EarthScience Wire

Powerful 7.9-magnitude earthquake rocks Nepal


The death toll is still rising from the powerful 7.9-magnitude earthquake – an extremely strong earthquake – in Nepal today (April 25, 2015). Hundreds are reported to have died from the quake so far, which wrecked many historic buildings. USGS originally reported the quake at a 7.5-magnitude and later upgraded this estimate. The quake took place at 6:11 UTC (1:11 a.m. CDT). This powerful quake’s tremors were felt across the region, and into neighboring India, Pakistan and Bangladesh. The quake struck between the capital Kathmandu and the city of Pokhara about 120 miles (200 km) away. At least one strong aftershock (6.6 magnitude) has already occurred, with many smaller aftershocks, and more are expected.


– Nepali minister reports “massive damage” at the epicenter.

– Preliminary death toll at 686 at 7:30 a.m. CDT (1230 UTC), according to the New York Times.

– Eight bodies recovered from Mount Everest after an avalanche triggered by the quake in Nepal.

– The landmark Dharahara tower is among buildings reduced to rubble in Kathmandu.

Get continuous updates from the BBC on the scene at the quake location

Journalist Siobhan Heanue, of ABC News Australia, was in Kathmandu when the quake struck. She tweeted the following shocking before-and-after images:

The magnitude 7.9 earthquake that hit Nepal today was the result of a collision of great land plates on Earth. This process has caused deadly quakes in the past, including the 2005 Kashmir earthquake (7.6-magnitude) that killed over 80,000 people.

At the same time, according to USGS, just four events of magnitude 6 or larger have occurred within 150 miles (250 km) of the April 25, 2015 earthquake over the past century.

Map of aftershocks in Nepal, by China's Earthquake Information Center via @Edourdoo on Twitter.
Map of aftershocks in Nepal, by China’s Earthquake Information Center via @Edourdoo on Twitter.

Details of the quake from USGS are as follows:

2015-04-25 06:11:26 (UTC)
Translate to your time zone

Nearby Cities
34km (21mi) ESE of Lamjung, Nepal
58km (36mi) NNE of Bharatpur, Nepal
73km (45mi) E of Pokhara, Nepal
76km (47mi) NW of Kirtipur, Nepal
77km (48mi) NW of Kathmandu, Nepal

See a list of recent, significant earthquakes from USGS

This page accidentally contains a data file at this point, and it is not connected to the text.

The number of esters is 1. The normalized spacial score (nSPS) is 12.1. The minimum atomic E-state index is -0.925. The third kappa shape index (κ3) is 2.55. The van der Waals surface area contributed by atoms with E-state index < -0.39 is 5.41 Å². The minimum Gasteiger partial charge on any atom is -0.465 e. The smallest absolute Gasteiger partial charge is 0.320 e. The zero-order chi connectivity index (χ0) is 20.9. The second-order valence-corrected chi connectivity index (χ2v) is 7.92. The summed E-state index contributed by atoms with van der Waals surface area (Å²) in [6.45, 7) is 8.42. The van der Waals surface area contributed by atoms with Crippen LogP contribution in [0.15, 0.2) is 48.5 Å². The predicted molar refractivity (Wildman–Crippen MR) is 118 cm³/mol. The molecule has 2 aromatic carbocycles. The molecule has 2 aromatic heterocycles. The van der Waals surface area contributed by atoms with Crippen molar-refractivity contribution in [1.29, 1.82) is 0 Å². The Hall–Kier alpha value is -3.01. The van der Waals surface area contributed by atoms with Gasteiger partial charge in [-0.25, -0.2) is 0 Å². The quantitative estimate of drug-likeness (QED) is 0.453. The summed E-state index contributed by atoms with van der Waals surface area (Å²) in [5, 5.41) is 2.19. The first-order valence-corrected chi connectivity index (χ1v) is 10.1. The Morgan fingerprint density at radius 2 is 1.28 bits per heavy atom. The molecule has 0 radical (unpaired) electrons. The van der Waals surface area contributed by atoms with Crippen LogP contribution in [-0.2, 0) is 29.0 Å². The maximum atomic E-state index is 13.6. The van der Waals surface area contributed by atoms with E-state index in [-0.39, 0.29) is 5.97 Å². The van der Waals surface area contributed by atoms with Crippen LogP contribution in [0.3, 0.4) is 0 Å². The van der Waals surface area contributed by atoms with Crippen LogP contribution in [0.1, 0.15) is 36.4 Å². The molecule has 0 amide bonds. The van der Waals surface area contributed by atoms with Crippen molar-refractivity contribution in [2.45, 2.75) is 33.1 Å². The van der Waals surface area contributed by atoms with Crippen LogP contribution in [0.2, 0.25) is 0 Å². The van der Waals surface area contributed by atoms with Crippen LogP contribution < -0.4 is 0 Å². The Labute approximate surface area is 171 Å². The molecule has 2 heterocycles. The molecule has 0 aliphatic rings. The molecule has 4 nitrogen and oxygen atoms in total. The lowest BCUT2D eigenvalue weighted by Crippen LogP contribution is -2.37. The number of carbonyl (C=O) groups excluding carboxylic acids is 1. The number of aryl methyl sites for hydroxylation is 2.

The subduction of the Indian plate beneath the Eurasia plate is still cauing the Himalayas to rise at vit each year.  Diagram via
The subduction of the Indian plate beneath the Eurasia plate is still causing the Himalayas to rise higher each year. Diagram via

Why do such powerful earthquakes occur in this region? Nepal sits on a part of Earth where one of our planet’s great land plates – called the India plate by scientists – is pushing beneath another (the Eurasia plate to the north). At the location of this earthquake, the India plate is converging with Eurasia at a rate of 45 mm/year towards the north-northeast, driving an uplift of the Himalayan mountain range. For example, Mount Everest – highest mountain on Earth – is still growing taller at a fraction of an inch (3-5mm) per year. USGS said:

The preliminary location, size and focal mechanism of the April 25 earthquake are consistent with its occurrence on the main subduction thrust interface between the India and Eurasia plates.

USGS also said that – although located at a major plate boundary with a history of large-to-great sized earthquakes – large earthquakes in this region are rare in the documented historical era.

Just four events of M6 or larger have occurred within 250 km of the April 25, 2015 earthquake over the past century. One, a M 6.9 earthquake in August 1988, 240 km to the southeast of the April 25 event, caused close to 1500 fatalities. The largest, an M 8.0 event known as the 1934 Nepal-Bihar earthquake, occurred in a similar location to the 1988 event. It severely damaged Kathmandu, and is thought to have caused around 10,600 fatalities.

Enjoying EarthSky so far? Sign up for our free daily newsletter today!


Bottom line: A powerful earthquake struck Nepal – between the capital city of Kathmandu and Pokhara – at 6:11 UTC (1:11 a.m. CDT) on April 25, 2015. Hundreds dead and many historic buildings collapsed.

April 25, 2015

Like what you read?
Subscribe and receive daily news delivered to your inbox.

Your email address will only be used for EarthSky content. Privacy Policy
Thank you! Your submission has been received!
Oops! Something went wrong while submitting the form.

More from 

Deborah Byrd

View All